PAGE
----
A statement from his office said President Waheed will hold elections in July 2013, the earliest time possible in line with the constitution, not later this year as suggested by India, the US and the Commonwealth group of nations.
The European Union (EU) has also supported early elections in the island nation without specifying a date.
The EU is pushed for an election to test the legitimacy of Waheed's administration after the ousting of former President Mohamed Nasheed on February 7 following a mutiny by police and security forces.
"President Waheed is confident in calling the country to a vote at the earliest constitutionally mandated time (of July 2013)," Wednesday's statement said.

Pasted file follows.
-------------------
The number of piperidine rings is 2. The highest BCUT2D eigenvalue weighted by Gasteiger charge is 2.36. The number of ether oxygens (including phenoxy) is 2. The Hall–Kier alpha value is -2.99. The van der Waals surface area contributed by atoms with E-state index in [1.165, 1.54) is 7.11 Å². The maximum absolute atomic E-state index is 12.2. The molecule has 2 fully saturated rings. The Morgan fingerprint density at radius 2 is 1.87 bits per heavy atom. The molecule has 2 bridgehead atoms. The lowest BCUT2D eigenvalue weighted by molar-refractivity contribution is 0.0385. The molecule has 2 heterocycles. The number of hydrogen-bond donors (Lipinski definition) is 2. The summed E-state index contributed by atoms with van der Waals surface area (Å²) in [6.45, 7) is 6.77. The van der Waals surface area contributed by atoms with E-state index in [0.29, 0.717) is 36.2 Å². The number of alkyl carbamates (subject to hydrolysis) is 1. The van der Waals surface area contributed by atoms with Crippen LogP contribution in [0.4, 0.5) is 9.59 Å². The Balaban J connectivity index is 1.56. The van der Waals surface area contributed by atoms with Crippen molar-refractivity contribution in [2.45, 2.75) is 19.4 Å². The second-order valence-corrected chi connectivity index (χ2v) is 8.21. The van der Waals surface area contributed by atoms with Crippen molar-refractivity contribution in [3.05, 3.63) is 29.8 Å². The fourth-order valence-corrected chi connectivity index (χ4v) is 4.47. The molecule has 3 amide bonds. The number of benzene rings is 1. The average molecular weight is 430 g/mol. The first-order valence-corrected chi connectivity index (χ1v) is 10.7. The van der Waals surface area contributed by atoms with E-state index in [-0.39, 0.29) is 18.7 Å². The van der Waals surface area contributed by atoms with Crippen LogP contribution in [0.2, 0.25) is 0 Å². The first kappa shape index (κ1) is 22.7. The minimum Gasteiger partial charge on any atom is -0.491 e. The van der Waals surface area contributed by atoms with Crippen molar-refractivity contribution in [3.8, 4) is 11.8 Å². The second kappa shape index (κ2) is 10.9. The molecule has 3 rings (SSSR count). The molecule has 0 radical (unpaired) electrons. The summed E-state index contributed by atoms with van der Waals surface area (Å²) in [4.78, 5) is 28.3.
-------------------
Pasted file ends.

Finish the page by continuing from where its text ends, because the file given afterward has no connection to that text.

The statement said, last week's by-elections, which were conducted without allegations of malpractice, "confirmed the democratic credentials" of the Maldivian Elections Commission.
The two by-elections were won by Mr Waheed's coalition partners.
Two weeks after the alleged coup, Commonwealth Secretary General Kamalesh Sharma urged Waheed and Nasheed to agree on a date for polls in 2012.
There had been widespread political protests across the nation of 330,000 Sunni Muslims from the start of this year. The political turmoil has also affected the country's upmarket tourism industry.
Mr Nasheed, the Muslim nation's first democratically elected leader who came to power in 2008, has refused to recognise the new government and demanded early elections or a referendum.